prison reform

In an attempt to “transition away” from the criminal justice system, U.S. Sen.  (D-Ga.) funneled $4 million into refurbishing a former Atlanta jail into a nonprofit diversion center. Co-managed by the Soros-funded Policing Alternatives and Diversion Initiative (PAD), the center provides police with an “alternative” to jailing suspects who are “experiencing poverty, homelessness, substance abuse or mental health issues.”

It received city council approval in February.

The new facility will offer beds, showers and mental health screenings. However, controversy has erupted over the decision to pursue alternative treatments for certain criminals when homicides this year in Atlanta are on track to beat 2021’s 30-year high.

So, instead of arresting criminals found breaking the law, the city will encourage police to drop off offenders at the diversion center. PAD has even received a task force, courtesy of Atlanta Mayor  (D).

The task force has already recommended the city revise the Atlanta Police Department’s performance evaluation system to “incentivize” putting eligible offenders in the PAD program. At the same time, repeat offenders are committing up to 40% of Atlanta’s crimes. And homicides in the city are up 43% this year over 2021.

Many habitual offenders are released back onto the streets after serving little to no prison time, as Atlanta’s Fox 5 reports:

“We catch them, we arrest them, we convict them, but somehow, they are back on our streets and committing crimes,” said Mayor Dickens, before outlining the details of a new APD Unit designed to target repeat offenders. “About 1,000 individuals are committing up to 40% of the crimes in our city.”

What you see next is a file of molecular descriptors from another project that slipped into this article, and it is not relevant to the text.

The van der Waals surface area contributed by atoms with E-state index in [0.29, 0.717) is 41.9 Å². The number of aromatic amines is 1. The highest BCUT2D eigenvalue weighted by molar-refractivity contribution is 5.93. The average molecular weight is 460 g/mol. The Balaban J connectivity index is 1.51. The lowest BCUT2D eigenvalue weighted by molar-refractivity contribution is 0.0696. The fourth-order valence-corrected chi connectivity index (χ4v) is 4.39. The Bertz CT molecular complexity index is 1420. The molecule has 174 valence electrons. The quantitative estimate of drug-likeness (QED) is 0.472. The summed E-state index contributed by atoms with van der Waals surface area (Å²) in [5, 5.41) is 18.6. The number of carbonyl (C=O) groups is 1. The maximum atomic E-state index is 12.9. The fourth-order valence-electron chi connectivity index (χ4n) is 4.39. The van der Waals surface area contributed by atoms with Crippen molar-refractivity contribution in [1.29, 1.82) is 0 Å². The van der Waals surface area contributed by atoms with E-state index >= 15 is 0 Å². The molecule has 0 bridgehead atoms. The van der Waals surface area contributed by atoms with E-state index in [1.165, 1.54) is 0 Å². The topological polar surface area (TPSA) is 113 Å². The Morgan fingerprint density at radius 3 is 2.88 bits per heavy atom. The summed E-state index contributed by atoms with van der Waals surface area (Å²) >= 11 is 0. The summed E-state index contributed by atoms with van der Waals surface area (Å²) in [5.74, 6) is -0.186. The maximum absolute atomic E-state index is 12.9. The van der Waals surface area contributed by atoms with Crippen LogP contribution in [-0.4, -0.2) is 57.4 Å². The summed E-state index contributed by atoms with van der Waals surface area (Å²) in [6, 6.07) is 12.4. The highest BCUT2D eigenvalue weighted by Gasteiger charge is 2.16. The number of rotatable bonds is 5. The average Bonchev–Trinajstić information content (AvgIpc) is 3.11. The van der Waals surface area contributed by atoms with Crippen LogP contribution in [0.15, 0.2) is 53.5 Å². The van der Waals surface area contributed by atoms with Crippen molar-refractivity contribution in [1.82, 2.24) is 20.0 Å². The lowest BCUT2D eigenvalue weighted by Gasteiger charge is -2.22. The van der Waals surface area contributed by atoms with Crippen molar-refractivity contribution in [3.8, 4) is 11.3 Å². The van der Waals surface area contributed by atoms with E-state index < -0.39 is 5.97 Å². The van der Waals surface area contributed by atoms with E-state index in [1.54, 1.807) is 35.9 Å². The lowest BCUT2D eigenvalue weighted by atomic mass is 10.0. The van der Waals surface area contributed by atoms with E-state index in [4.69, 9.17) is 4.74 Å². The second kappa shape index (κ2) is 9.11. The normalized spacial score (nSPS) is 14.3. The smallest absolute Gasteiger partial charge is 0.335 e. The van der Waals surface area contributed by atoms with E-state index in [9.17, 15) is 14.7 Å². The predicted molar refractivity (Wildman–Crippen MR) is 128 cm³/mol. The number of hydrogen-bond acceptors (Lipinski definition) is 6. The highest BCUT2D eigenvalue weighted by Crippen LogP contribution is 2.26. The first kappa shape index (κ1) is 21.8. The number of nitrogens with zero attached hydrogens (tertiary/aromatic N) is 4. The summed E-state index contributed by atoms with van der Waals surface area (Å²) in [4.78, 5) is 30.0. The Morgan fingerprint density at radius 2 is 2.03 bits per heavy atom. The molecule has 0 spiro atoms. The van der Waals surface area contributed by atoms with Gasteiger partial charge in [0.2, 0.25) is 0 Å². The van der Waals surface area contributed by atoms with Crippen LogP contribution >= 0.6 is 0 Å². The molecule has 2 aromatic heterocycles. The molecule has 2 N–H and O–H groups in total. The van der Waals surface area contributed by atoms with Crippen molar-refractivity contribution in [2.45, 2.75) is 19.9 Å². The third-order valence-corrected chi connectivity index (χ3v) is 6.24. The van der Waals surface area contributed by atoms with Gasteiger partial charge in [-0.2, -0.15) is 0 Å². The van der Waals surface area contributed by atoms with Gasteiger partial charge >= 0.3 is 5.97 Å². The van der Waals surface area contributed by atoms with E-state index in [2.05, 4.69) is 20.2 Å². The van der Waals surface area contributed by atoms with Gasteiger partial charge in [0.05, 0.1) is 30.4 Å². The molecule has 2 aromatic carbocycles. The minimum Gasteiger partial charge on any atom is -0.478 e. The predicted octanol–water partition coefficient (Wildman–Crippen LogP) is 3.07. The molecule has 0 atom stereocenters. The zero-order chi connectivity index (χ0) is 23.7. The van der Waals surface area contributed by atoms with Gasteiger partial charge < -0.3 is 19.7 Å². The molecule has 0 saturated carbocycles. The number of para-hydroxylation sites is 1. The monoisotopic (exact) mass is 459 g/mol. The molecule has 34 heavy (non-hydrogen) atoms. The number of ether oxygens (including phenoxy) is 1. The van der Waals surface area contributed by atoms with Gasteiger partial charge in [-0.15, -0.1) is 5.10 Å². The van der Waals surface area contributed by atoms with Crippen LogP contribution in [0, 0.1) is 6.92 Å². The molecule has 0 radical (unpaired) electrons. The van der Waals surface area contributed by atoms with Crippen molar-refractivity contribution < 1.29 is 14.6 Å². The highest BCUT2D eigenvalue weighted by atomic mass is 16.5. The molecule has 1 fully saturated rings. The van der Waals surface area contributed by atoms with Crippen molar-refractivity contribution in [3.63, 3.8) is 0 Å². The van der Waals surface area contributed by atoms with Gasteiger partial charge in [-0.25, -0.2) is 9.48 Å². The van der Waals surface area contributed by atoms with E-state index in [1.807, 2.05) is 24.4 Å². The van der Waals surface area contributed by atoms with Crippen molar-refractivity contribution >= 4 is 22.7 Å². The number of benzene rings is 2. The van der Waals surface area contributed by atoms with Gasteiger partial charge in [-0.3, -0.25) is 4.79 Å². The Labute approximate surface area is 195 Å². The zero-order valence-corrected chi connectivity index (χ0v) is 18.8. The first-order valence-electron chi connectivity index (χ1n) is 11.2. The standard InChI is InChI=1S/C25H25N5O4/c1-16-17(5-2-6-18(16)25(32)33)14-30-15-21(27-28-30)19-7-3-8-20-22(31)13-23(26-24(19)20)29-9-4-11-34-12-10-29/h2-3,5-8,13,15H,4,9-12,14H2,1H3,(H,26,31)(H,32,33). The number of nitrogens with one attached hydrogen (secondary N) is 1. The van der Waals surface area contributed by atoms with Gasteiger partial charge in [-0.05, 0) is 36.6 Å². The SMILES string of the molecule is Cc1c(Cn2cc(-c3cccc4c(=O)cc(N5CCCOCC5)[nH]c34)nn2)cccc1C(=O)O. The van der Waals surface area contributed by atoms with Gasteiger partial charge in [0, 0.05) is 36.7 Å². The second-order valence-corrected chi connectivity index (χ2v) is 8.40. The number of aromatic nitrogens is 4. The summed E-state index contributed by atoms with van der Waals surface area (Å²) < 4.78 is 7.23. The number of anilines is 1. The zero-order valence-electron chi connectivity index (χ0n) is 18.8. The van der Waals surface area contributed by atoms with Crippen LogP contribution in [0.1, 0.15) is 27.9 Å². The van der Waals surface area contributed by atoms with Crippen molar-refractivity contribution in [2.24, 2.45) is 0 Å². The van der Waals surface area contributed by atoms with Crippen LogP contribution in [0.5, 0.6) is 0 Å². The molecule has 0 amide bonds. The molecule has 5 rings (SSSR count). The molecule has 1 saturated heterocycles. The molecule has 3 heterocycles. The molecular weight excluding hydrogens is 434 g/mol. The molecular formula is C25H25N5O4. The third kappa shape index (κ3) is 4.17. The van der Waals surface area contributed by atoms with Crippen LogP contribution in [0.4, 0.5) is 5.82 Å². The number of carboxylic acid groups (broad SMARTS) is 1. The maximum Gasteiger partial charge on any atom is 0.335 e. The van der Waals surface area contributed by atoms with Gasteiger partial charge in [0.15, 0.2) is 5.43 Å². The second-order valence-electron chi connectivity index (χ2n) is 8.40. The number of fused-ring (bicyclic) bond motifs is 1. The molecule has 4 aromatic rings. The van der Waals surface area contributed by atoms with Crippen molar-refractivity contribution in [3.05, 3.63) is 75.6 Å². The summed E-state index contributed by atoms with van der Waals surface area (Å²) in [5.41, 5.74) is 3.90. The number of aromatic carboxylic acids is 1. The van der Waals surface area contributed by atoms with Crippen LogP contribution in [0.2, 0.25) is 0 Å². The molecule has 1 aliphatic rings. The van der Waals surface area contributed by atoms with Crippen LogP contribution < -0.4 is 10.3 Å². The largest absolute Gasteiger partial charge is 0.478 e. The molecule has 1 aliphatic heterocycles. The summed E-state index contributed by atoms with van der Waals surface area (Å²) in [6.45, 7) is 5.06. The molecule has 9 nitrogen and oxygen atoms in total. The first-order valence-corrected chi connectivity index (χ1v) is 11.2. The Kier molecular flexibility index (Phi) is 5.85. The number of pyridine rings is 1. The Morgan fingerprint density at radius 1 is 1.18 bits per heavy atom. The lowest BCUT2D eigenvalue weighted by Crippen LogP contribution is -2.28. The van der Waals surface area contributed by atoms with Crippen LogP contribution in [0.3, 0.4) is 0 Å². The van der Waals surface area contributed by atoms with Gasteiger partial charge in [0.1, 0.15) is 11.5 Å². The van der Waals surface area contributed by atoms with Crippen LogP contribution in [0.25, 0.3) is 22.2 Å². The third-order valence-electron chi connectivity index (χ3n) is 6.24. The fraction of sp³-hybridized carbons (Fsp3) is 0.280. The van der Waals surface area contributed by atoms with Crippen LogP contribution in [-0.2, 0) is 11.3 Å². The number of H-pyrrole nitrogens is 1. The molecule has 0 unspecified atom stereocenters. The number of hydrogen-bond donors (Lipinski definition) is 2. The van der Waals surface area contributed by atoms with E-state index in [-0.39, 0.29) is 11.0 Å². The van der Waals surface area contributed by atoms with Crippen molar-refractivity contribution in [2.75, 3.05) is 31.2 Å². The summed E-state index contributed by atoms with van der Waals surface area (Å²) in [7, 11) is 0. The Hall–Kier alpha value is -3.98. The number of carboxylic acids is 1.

This new social experiment coincides with Warnock’s competitive reelection that will likely pit him against Republican . Warnock has endured accusations of taking a soft-on-crime approach from his Republican opponent in the 2020 election. He’ll have a harder time this fall explaining Atlanta’s spike in violent crime amid a brutal election cycle.

The PAD Center is not the first time Warnock has supported a facility like this. Previously, Warnock lobbied for an even bigger facility, the “Center for Equity,” which would have cost the city $100 million. It would’ve included a spa, recording studios, a performing arts theater and permanent housing alongside the pre-arrest diversion center.

Thankfully, that proposal was drastically scaled back — at least temporarily — after public outcry from local residents, who argued that all Atlanta needed was a facility to house inmates from the overflowing Fulton County Jail just a few blocks away.